Bitcoin Vs. Ethereum
Cryptocurrencies have exploded in popularity in the last couple years. A few years ago, Bitcoin was your only choice, and even that wasn’t too reliable as far as stability of price went. Today, you have several choices, with Ethereum being one of the more popular Bitcoin alternatives. The number of choices that you have now may make the process a bit more confusing for you if you are thinking of getting started in digital currencies of any sort, so here we’ve broken down your choices for you.
So, which one is best for you? Bitcoin or Ethereum?
Bitcoin has a reputation for being the oldest and most trusted of the cryptocurrencies. This is a big benefit of being the first major cryptocurrency in the market. Bitcoin was released in 2009 by a developer under the pseudonym Satoshi Nakomoto. It operates on an open source software, which allows anyone to participate in its improvement.
Bitcoins are created through a process called mining, and as time goes by, the process through which mining occurs becomes harder and harder. That means that if you were mining Bitcoin in 2009, you would have been able to crank out a lot more Bitcoin with the same piece of equipment than you currently could.
Ethereum is widely lauded as Bitcoin’s number one competitor. It was first made available to the public in 2014. The initial ether tokens were crowdfunded in a public presale, helping the currency to boost itself before it went into effect. This helped to create a supply and a demand for the currency, giving it value immediately after the launch. Because of the already large usage of Bitcoin at this point, much of the crowdfunding for Ethereum was done with the Bitcoin currency.
The currency arose because of a handful of developers that were involved working with Bitcoin were concerned about a few of the processes that went into Bitcoin development. It was believed that Bitcoin needed its own scripting language to improve security and performance.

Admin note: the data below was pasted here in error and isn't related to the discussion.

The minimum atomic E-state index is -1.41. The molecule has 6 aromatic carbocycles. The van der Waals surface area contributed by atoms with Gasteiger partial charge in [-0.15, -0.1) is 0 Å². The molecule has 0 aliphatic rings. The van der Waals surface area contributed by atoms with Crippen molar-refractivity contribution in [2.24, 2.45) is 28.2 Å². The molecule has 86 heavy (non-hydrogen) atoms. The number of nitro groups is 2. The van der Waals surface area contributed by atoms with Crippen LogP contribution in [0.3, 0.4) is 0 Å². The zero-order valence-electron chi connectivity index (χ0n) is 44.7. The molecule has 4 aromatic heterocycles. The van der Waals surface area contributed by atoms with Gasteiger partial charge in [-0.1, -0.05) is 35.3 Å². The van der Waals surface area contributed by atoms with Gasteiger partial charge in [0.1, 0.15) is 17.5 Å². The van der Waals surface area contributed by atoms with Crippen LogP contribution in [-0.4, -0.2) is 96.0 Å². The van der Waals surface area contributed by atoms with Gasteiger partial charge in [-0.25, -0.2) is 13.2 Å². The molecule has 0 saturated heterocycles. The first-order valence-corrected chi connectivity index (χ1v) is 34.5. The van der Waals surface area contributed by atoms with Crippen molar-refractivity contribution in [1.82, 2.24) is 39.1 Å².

Bitcoin miners cannot get very far unless they work together as a team. This is called a pool, and as each individual contributes to the mining pool, Bitcoin is released, and then split according to how much each member of the pool contributed. This allows consistent progress to be made with encryption even if a few individuals are unable to pull their weight. It allows for a more secure currency.
Bitcoin also has a lot of name recognition. There are some privileges that come with being the first, and even if it has a tinge of notoriety along with it, the word Bitcoin is pretty much recognized as a cryptocurrency. Many online stores and even some brick and mortar shops are now allowing Bitcoin to be used as a valid mode of payment. Other currencies, including Ethereum, do not have the same fluidity within the market.
Ethereum encourages individuals to mine. There’s no benefit to working in a pool group, which is a strong point if you have the proper hardware setup and have adequate knowledge on your side. For those that do not like to be dependent on others, Ethereum is often viewed as superior because it stresses individual success.